Bruce Rock: where friends become family

Published on:
Monday, 28 August, 2023
WALGA updates

The motto of the small wheatbelt Shire of Bruce Rock, is “Where friends become family” and it’s a motto that is lived and breathed by the 980 residents.

On 25 March 2020, as pandemic panic was taking its grip across the world, the Bruce Rock supermarket, the town’s only store, was burnt to the ground.

Bruce Rock Shire President Stephen Strange said he remembers the night like it was yesterday.

“This was the time when we were getting twice daily COVID updates from the Premier and people didn’t know if they were going to live or die,” Mr Strange said.

“Just before the fire, the supermarket shelves were quite bare – there was a lot of panic buying and stockpiling, not only from locals, but people driving hours from Perth.

“When the fire happened, volunteers came out from everywhere including neighbouring towns to help put it out –the fire could’ve wiped out the main street. They saved our town.

“The CEO Darren [Mollenoyux] and I were both there with everyone helping to evacuate people and bring the fire under control, and it was there and then that we planned to set up a temporary store in the Town Hall.”

With a few quick calls and texts, the Bruce Rock Council fully supported converting the Town Hall into a temporary supermarket.

“We decided Darren’s role was to set up the store and my role was to get the store stocked,” Mr Strange explained.

“We had a lot of donations. A local farmer lent us shelves, and someone else lent us a refrigerated sea container. So many donations and offers to help from across the State, it was incredible.”

Within 36 hours, the temporary supermarket was set up, complete with extra generators, staff and some stock. And it’s still operating today.

Mr Strange said it was a huge challenge to source food with shortages across the state including shortages at the major supermarket chains.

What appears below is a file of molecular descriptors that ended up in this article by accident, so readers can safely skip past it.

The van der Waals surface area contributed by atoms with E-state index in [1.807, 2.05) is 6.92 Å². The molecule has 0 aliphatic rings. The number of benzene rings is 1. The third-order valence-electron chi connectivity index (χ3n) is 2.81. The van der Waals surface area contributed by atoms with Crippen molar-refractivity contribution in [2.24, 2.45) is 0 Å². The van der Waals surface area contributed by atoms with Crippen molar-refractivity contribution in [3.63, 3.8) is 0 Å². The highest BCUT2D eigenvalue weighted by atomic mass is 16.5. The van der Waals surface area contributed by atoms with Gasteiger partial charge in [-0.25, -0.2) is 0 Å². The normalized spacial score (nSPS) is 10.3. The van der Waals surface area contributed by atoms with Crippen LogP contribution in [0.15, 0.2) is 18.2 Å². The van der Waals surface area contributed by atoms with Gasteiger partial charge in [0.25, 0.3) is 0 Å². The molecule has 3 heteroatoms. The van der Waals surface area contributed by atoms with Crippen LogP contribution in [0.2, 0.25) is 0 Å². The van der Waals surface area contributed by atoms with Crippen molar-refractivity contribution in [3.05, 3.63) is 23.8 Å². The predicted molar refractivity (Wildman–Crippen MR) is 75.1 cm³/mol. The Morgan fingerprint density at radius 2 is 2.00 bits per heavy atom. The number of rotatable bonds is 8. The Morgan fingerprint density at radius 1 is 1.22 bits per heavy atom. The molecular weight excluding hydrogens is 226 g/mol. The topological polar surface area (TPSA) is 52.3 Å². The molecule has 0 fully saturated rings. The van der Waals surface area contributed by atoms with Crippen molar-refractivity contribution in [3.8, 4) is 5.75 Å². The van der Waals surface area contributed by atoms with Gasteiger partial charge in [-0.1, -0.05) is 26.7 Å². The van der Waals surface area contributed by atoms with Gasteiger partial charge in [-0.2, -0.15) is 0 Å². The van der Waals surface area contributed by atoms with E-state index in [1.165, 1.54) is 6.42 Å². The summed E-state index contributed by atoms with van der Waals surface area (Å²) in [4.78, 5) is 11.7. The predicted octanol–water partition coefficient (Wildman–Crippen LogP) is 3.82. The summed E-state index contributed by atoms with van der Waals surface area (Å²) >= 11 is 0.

“Residents were scared, they were worried about food security,” he said.

“The ex-Mayor of Wanneroo and past WALGA President Tracey Roberts organised a delivery of truckload of fruit and veg donated from a Wanneroo market gardener.

“Councillors, council staff, police and volunteers all helped divide the vegetables into care crates and we delivered them to the locals. It really helped the community feel safe and cared for and provided relief and reassurance that food was coming in and that everything was going to be ok.

“We then created an oversized shopping list for Woolworths who supplied an emergency truck of food just to get us started and get us through – mind you, there’s no Woolworths in our region so it was just fantastic what they did.”

The Bruce Rock Progress Association set out to fund raise to help contribute towards the $5 million project to rebuild the supermarket.

“They have raised close to $450,000 from cake stalls to grain donations and cash donations – it’s been an immense effort,” he said.

On the original supermarket site and spanning two blocks, The Shire has built a state-of-the-art supermarket and hardware store with doors set to swing open in October.

“The Shire owns the land and building and we’re in the process of appointing a lessee who’ll operate it as their own business,” the Shire President said.

“It’s a unique model, but it works. We’ve done it in the past, built factory units and leased them out to those who want to start their business like the physio, cabinet maker and the auto electrician.”

Bruce Rock is a farming district, mostly grain and livestock and has solid manufacturing businesses building road trains, sheds and more.

The small town with a big heart has a charming country hotel with counter meals, a District Club, coffee shop, a school with 120 students from kindergarten to Year 10, a day care centre, aged care village, and a unique model for medical staff. Along with a 24-hour hospital, there’s a full-time doctor and the Shire employs the medical staff. There’s also a full-time dentist (who is also a Councillor).

According to Mr Strange, the jewel in Bruce Rock’s crown is their sporting facilities.

“In winter there’s hockey, football, and netball, all played on the same day, town against town, and many people here are involved in sport often three generations of the same family,” Mr Strange said.

“You could be playing footy one minute and blowing a whistle umpiring the next.

“In summer, there’s lawn bowls, tennis, and basketball. Plus, there’s indoor cricket, a 24-hour gym, a big outdoor swimming pool and water slide and barbeques on the grounds nearby.”

The recently upgraded Recreation Centre caters for indoor sports including volleyball, squash, badminton and indoor cricket and outdoor sports including cricket, and the oval has flood lights to encourage night training and competitions.

The caravan park is adjacent to Aquatic Centre, where entry is just $4.50 for adults or $2.50 for children.

Sounds like a great place for a holiday. 

Share This Page
Back to of the page